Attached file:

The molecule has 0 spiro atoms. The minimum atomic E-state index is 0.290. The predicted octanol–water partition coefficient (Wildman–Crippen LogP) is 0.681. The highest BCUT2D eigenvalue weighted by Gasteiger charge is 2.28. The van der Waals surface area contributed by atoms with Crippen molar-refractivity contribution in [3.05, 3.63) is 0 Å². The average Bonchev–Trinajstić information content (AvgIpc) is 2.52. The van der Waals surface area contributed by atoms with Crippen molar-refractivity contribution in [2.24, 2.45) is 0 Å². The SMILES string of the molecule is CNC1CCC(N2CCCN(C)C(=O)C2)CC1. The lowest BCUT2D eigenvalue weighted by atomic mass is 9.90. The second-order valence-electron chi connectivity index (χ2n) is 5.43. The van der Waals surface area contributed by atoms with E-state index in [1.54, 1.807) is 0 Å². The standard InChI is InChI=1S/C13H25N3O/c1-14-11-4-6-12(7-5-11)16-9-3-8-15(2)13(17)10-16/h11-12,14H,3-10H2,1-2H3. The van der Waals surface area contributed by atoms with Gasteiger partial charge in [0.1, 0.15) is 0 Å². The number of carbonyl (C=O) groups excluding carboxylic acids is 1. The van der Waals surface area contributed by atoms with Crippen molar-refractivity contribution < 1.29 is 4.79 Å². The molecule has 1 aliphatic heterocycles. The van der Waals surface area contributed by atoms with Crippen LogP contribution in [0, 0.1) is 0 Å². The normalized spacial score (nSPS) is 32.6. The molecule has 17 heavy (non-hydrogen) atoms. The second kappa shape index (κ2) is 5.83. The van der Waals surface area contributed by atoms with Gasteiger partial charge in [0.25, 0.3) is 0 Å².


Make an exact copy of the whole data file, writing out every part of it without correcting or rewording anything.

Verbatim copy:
The molecule has 0 spiro atoms. The minimum atomic E-state index is 0.290. The predicted octanol–water partition coefficient (Wildman–Crippen LogP) is 0.681. The highest BCUT2D eigenvalue weighted by Gasteiger charge is 2.28. The van der Waals surface area contributed by atoms with Crippen molar-refractivity contribution in [3.05, 3.63) is 0 Å². The average Bonchev–Trinajstić information content (AvgIpc) is 2.52. The van der Waals surface area contributed by atoms with Crippen molar-refractivity contribution in [2.24, 2.45) is 0 Å². The SMILES string of the molecule is CNC1CCC(N2CCCN(C)C(=O)C2)CC1. The lowest BCUT2D eigenvalue weighted by atomic mass is 9.90. The second-order valence-electron chi connectivity index (χ2n) is 5.43. The van der Waals surface area contributed by atoms with E-state index in [1.54, 1.807) is 0 Å². The standard InChI is InChI=1S/C13H25N3O/c1-14-11-4-6-12(7-5-11)16-9-3-8-15(2)13(17)10-16/h11-12,14H,3-10H2,1-2H3. The van der Waals surface area contributed by atoms with Gasteiger partial charge in [0.1, 0.15) is 0 Å². The number of carbonyl (C=O) groups excluding carboxylic acids is 1. The van der Waals surface area contributed by atoms with Crippen molar-refractivity contribution < 1.29 is 4.79 Å². The molecule has 1 aliphatic heterocycles. The van der Waals surface area contributed by atoms with Crippen LogP contribution in [0, 0.1) is 0 Å². The normalized spacial score (nSPS) is 32.6. The molecule has 17 heavy (non-hydrogen) atoms. The second kappa shape index (κ2) is 5.83. The van der Waals surface area contributed by atoms with Gasteiger partial charge in [0.25, 0.3) is 0 Å².